• David Thompson


Updated: Dec 21, 2020

Once again its that time of year and and I’m pleased to present my fourth Calendar with some more in depth information on each of the monthly images. If you own the Calendar this information can easily be accessed through a website QR code at the bottom of each page. Thanks for looking.


This image was taken in the grounds of Sherborne Castle about 30 minutes after sunrise. The conditions were ideal with a heavy frost and low lying mist across the fields. Arriving about an hour before sunrise gave me plenty of time to find some good compositions and enjoy the colour in the sky. I have always been attracted to this view with the trackway cutting through the scene; providing a great “lead in line” In this case, into the Mist. Normally I avoid people in my photos but I have learnt that in many situations, such as this, the human element can add great interest. This dog walker caught me by surprise with a loud “GOOD MORNING” as she went past, with the small dog following on behind. I used my Nikon Z7 with 70-200, set at about 100mm to add some compression to bring the distance mist forward. I find myself using this lens more and more now as I love the range it offers. As. the light was quite strong after the sun had come up I was able to easily handhold the camera and lens, with only a Polariser fitted.

I thought I would include an 2 additional images of the castle taken slightly early, with a lovely glow to the sky and the “Lone Oak Tree” seen in the main image


Last February I had many early morning outings to some lovely local haunts by the River Stour. I particularly love the frosty mornings at this time of the year, with the mist rising across the water and fields. The image I have chosen is at Shillingstone near the base of Hambledon Hill, which you can just make out in the background. On this occasion the river level was quite high but not bursting it’s banks. The misty conditions added that etherial atmosphere which for me really makes early morning photography special. My setup was quite simple with the Nikon Z7 and 24-70 F4 lens and Circular Polariser. With an F11 aperture and the camera touted on a tripod I was able to get slow stutter speed, enabling me to soften the water.


After careful studying of the weather apps the night before I decided to take an early morning trip down to Corfe Castle, as the prospect of misty conditions seemed quite high. However, as with many early morning visits to this location there was no mist. My plan was then to relocate to Wareham to capture the view along the River From. The image I used in the Calendar was taken about 30 minutes from sunrise, when I was blessed with some lovely colour and reflected “pinky” hues in the water. It is a popular spot with many photographers and I have included another image, taken with a longer lens after the sun had risen.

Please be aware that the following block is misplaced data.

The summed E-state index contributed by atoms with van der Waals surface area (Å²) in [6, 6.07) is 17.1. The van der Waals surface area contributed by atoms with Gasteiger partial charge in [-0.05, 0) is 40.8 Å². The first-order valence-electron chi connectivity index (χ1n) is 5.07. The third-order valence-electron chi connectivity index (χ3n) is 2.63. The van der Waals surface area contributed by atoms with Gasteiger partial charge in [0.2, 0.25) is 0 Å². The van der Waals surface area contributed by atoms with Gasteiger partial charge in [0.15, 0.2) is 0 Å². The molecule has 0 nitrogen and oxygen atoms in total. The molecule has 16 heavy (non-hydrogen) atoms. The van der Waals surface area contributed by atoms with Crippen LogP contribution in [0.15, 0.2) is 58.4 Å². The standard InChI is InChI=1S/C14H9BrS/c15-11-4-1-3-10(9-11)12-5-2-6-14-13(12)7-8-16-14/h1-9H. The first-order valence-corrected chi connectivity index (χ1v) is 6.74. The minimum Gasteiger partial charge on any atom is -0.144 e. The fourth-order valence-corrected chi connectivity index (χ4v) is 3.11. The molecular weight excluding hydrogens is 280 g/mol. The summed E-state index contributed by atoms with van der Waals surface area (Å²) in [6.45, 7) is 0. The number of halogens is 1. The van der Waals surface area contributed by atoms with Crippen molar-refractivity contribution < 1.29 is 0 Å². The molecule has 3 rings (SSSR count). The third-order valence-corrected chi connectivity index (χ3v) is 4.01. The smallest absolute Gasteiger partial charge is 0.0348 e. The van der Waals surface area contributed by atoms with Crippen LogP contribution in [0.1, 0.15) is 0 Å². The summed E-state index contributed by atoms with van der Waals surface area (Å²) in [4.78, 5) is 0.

This series of images were the last to be taken further into Dorset as the Lockdown Period came into being soon after, so my photography, was for several months limited to very local locations.


This particular view of Colmer's Hill was actually taken just after the Lock Down but it’s an image I’ve been after for a while and wanted to include it in this years Calendar. The location is about 30 miles from where I live, so it takes about 50 minutes to get there and another 30 minutes to climb to the viewpoint. As I made my way there I had to drive quite slowly due to really thick fog and I was a bit concerned that the Hill would be completely covered. However, on arrival I somehow knew the conditions were going to be favourable. In darkness I climbed the Hill and was expecting a number of other photographers to have had the same idea but it was nice to have had this stunning view all to myself. I think on this occasion many were swarming across West Hill at Corfe Castle.

It’s on mornings like this that I’m reminded why I get up so early and put myself through all kinds of physical exertions often in freezing temperatures. It’s certainly not getting any easier as I get older but for me it makes the final result even more special, as theres always a story behind the picture. The landscape all around this area of Dorset is stunning and one of my favourite locations.


May for me as a Seasonal Landscape photographer is all about Bluebells. Traditionally I always make an early morning trip to Micheldever Woods which I first discovered in 2010 when I lived in Southampton and have been going there ever since. Although I was tempted this year to sneak a visit I convinced myself not too, as hopefully, fingers crossed, I will be going in 2021. Strangely though we did discover several very local woods, within walking distance near my village in Somerset, quite by accident. The image I decided to use was one from 2019 taken just as I was leaving the woods. I was particularly taken with this view as I turned round. I have always learnt as a photographer, especially with sunrises and sunsets always look behind you! I decided to use a 70-200 lens to compress the perspective as it makes the blues appear thicker and more dense.


Since moving down to South Somerset and finding myself in easy reach of Corfe Castle it has probably become one of my favourite locations but at times also one of the most challenging.

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